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Youth is heard, and served, in Zanca program

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Broadcasting on KDNK

By Adele Craft

Sopris Sun Intern

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The Andy Zanca Youth Empowerment Program (AZYEP) is an organization based in Carbondale that is run through KDNK Community Radio. The program teaches radio broadcasting to youth in the Roaring Fork Valley.

There are about 30 kids in the program, ages eight to 18, who rotate to do weekly radio shows. The AZYPEP staffers — Stacy Stein and Beth Wysong — partner with local teachers to record student projects and provide opportunities for classes to learn about being on the radio. During the past school year, they have worked with more than 360 different students from various schools.

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Stein told The Sopris Sun, “It’s cool that we can work with large groups of students and give them that sense of being famous by being on the radio. Even if they don’t come back week after week, it’s still a really empowering experience.”

Through these partnerships, the program can reach many kids in a short amount of time. In addition to the weekly shows, AZYEP students put on a public affairs show once a month, featuring various topics that are prevalent in the valley. Stein said she believes that, “Youth have an important voice and the community needs opportunities to listen in.”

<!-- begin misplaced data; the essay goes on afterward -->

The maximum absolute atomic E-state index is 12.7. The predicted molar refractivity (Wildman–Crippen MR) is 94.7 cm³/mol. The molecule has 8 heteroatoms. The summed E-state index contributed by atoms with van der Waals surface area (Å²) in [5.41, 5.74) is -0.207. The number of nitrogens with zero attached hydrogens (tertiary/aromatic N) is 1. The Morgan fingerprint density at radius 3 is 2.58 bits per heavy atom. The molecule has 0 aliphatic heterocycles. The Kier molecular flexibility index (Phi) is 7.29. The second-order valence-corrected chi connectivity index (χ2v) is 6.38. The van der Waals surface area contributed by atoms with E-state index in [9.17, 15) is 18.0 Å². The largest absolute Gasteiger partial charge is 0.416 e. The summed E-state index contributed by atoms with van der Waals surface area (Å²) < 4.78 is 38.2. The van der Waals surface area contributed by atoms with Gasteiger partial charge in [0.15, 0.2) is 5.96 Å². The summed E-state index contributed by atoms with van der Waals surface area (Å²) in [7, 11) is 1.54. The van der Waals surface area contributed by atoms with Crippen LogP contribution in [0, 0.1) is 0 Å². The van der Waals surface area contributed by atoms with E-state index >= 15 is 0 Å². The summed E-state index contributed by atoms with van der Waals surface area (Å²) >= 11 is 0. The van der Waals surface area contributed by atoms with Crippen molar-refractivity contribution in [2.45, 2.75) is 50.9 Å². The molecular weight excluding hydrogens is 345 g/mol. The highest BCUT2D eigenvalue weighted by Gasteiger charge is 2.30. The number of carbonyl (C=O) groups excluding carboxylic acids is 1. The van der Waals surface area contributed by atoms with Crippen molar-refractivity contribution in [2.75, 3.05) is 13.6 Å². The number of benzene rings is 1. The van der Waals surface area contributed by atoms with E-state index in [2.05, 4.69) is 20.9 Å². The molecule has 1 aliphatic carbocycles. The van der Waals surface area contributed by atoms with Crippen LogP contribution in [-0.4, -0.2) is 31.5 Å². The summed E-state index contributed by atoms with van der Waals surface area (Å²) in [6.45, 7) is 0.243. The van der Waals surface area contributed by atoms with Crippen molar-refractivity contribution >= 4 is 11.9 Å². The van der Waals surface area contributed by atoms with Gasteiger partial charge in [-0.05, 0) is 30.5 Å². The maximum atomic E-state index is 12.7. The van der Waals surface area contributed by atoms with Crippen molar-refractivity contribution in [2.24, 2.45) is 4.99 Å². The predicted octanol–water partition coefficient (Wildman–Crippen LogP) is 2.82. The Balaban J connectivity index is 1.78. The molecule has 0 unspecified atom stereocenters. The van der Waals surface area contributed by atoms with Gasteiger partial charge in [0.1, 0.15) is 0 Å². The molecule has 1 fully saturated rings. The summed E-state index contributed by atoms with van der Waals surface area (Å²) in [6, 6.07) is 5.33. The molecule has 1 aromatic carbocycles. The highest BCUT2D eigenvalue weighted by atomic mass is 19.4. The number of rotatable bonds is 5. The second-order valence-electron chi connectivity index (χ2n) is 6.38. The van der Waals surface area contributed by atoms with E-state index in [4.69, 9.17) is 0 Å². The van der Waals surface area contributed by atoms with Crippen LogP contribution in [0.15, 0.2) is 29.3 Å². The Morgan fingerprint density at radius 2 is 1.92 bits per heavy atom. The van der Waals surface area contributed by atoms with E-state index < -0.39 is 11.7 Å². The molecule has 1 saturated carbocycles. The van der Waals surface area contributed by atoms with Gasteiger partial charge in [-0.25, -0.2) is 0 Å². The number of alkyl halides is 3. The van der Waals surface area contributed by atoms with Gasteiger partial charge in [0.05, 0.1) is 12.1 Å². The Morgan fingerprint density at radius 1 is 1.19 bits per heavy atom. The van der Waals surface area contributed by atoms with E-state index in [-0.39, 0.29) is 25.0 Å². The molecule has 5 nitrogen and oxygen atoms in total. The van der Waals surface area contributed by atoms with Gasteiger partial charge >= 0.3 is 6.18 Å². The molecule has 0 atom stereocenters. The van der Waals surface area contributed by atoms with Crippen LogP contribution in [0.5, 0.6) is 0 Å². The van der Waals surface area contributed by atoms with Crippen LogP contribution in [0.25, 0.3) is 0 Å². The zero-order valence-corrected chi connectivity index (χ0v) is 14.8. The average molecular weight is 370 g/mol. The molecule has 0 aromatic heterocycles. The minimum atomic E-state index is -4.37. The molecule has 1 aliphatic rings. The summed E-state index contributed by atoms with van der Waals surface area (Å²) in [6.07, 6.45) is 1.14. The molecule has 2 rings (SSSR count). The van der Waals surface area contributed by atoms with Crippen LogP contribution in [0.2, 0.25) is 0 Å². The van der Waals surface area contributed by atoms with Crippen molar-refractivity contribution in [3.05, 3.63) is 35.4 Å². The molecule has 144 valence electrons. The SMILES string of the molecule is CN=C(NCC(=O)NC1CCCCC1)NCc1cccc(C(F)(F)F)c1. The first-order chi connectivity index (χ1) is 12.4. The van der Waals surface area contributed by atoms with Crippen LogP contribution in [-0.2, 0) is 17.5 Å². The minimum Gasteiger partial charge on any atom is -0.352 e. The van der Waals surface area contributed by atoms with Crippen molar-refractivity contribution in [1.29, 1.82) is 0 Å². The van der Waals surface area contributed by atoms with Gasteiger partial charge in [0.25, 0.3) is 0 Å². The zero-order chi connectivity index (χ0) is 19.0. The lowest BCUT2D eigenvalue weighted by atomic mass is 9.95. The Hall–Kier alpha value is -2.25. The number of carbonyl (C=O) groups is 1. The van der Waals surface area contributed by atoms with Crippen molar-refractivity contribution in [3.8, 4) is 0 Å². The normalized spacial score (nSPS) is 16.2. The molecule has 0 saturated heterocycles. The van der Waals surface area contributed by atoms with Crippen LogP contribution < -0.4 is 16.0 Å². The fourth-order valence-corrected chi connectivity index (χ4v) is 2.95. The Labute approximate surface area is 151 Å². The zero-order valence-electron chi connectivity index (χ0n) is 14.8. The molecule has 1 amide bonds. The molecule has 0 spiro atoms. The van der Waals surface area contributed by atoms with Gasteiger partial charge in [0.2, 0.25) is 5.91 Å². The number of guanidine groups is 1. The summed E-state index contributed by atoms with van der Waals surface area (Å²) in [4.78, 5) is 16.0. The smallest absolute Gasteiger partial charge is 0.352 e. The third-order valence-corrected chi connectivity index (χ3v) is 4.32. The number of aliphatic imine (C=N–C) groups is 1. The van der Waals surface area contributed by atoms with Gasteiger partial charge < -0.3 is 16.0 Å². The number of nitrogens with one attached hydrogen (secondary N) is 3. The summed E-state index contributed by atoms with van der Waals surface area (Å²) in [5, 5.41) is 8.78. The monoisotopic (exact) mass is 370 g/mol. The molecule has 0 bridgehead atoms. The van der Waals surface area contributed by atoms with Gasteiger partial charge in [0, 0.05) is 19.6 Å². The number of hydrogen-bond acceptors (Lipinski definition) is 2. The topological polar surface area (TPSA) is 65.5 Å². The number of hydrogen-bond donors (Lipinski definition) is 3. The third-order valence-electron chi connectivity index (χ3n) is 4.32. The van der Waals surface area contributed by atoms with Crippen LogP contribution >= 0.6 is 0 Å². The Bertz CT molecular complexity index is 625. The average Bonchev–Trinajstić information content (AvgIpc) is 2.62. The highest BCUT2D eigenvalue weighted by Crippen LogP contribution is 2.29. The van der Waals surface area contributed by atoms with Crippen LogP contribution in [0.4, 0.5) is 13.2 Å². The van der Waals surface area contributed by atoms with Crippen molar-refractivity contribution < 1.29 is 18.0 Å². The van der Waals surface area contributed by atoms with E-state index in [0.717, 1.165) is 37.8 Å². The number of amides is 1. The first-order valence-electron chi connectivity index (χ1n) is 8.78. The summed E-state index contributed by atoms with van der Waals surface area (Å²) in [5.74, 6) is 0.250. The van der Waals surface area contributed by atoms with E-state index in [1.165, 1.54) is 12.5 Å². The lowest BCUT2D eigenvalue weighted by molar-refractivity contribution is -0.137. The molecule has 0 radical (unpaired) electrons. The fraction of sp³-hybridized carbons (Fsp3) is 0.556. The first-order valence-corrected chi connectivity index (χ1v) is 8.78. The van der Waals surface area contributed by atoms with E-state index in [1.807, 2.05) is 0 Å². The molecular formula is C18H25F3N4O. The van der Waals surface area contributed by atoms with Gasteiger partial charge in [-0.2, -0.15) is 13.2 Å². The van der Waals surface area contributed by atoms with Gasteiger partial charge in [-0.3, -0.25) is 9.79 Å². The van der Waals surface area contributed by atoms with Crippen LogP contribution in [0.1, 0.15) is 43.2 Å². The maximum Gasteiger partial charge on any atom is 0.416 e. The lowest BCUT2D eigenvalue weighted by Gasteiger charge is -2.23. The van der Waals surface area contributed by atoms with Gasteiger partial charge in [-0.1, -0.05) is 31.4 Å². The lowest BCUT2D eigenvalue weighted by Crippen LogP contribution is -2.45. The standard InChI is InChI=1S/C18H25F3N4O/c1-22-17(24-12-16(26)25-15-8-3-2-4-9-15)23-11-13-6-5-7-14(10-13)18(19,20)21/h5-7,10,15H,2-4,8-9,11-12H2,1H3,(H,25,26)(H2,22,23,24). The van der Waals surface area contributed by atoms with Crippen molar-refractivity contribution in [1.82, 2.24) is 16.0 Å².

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Stein has been the executive director for seven and a half years. Fund-raising, marketing and outreach are her main focuses. She also works with local high schools to do classroom partnerships. Wysong joined the AZYEP team last March as the program director. She trains, schedules and works with the youth DJs to do their shows.

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History

The program was started in 2000 by Annemarie Zanca, the sister of the late Andy Zanca. Andy was a DJ on KDNK. He started his show when he was around 9 or 10 years old. Andy had a tough home situation and did not quite fit in. According to Annemarie, “KDNK became a place where he hung out and got to be friends with the adults that were running the station. It became a very comfortable place for him to be … So when Andy had this skill that not too many kids his age had, it did help his self-esteem. It gave him a place where he could be successful that helped to make him feel better about himself.” He was a DJ at KDNK until he was 21, when he took his own life. Annemarie started the program using Andy as an inspiration. “Youth radio gives youth a voice, gives them a place to express their thoughts and ideas and even express themselves through their choice of music,” she said. “That is what is empowering about it.”

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Today

Being a part of AZYEP has influenced the lives of many young people in the Roaring Fork Valley. Shannon Moran, a freshman at Bridges High School, has been a part of the program for more than three years. She told The Sopris Sun, “The biggest impact KDNK has had on my life would be just the sheer amount of wonderful, talented people I have come to know, especially the other youth DJ’s like myself. They have introduced me to a different aspect of community, and I couldn’t be more grateful.”

Wysong agreed, “AZYEP allows students to see that they are a vital role in our community, and with the help of KDNK it gives young people a sense of place.”